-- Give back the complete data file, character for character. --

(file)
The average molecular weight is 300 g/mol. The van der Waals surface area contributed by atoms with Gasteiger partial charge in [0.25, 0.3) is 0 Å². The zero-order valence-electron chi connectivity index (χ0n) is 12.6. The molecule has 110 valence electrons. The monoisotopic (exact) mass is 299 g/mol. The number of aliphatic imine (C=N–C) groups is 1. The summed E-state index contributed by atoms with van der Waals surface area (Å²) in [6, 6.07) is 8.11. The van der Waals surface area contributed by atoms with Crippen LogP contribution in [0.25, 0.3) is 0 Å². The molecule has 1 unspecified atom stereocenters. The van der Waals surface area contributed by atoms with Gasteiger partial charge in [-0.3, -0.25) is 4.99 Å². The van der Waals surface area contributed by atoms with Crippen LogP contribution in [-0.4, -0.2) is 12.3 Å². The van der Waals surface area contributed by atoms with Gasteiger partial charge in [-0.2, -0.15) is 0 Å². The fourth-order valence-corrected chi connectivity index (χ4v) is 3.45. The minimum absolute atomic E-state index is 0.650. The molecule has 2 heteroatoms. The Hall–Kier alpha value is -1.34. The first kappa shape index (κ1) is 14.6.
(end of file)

The average molecular weight is 300 g/mol. The van der Waals surface area contributed by atoms with Gasteiger partial charge in [0.25, 0.3) is 0 Å². The zero-order valence-electron chi connectivity index (χ0n) is 12.6. The molecule has 110 valence electrons. The monoisotopic (exact) mass is 299 g/mol. The number of aliphatic imine (C=N–C) groups is 1. The summed E-state index contributed by atoms with van der Waals surface area (Å²) in [6, 6.07) is 8.11. The van der Waals surface area contributed by atoms with Crippen LogP contribution in [0.25, 0.3) is 0 Å². The molecule has 1 unspecified atom stereocenters. The van der Waals surface area contributed by atoms with Gasteiger partial charge in [-0.3, -0.25) is 4.99 Å². The van der Waals surface area contributed by atoms with Crippen LogP contribution in [-0.4, -0.2) is 12.3 Å². The van der Waals surface area contributed by atoms with Gasteiger partial charge in [-0.2, -0.15) is 0 Å². The fourth-order valence-corrected chi connectivity index (χ4v) is 3.45. The minimum absolute atomic E-state index is 0.650. The molecule has 2 heteroatoms. The Hall–Kier alpha value is -1.34. The first kappa shape index (κ1) is 14.6.